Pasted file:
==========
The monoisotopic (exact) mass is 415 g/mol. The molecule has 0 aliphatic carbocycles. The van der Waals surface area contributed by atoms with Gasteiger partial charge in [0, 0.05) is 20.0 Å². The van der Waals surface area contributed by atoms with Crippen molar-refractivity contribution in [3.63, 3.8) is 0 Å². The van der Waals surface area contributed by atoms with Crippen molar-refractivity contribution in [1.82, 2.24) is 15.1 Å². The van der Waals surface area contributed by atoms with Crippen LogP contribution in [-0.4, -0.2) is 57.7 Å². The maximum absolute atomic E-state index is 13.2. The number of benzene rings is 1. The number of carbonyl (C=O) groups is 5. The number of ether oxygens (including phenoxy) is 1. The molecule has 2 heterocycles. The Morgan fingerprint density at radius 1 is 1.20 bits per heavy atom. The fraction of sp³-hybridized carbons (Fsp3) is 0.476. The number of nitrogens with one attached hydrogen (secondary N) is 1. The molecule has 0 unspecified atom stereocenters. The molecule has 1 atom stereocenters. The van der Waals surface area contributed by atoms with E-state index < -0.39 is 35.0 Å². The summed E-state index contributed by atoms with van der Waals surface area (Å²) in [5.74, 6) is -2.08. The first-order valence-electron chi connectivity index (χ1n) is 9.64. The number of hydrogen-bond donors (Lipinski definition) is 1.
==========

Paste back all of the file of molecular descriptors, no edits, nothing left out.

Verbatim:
The monoisotopic (exact) mass is 415 g/mol. The molecule has 0 aliphatic carbocycles. The van der Waals surface area contributed by atoms with Gasteiger partial charge in [0, 0.05) is 20.0 Å². The van der Waals surface area contributed by atoms with Crippen molar-refractivity contribution in [3.63, 3.8) is 0 Å². The van der Waals surface area contributed by atoms with Crippen molar-refractivity contribution in [1.82, 2.24) is 15.1 Å². The van der Waals surface area contributed by atoms with Crippen LogP contribution in [-0.4, -0.2) is 57.7 Å². The maximum absolute atomic E-state index is 13.2. The number of benzene rings is 1. The number of carbonyl (C=O) groups is 5. The number of ether oxygens (including phenoxy) is 1. The molecule has 2 heterocycles. The Morgan fingerprint density at radius 1 is 1.20 bits per heavy atom. The fraction of sp³-hybridized carbons (Fsp3) is 0.476. The number of nitrogens with one attached hydrogen (secondary N) is 1. The molecule has 0 unspecified atom stereocenters. The molecule has 1 atom stereocenters. The van der Waals surface area contributed by atoms with E-state index < -0.39 is 35.0 Å². The summed E-state index contributed by atoms with van der Waals surface area (Å²) in [5.74, 6) is -2.08. The first-order valence-electron chi connectivity index (χ1n) is 9.64. The number of hydrogen-bond donors (Lipinski definition) is 1.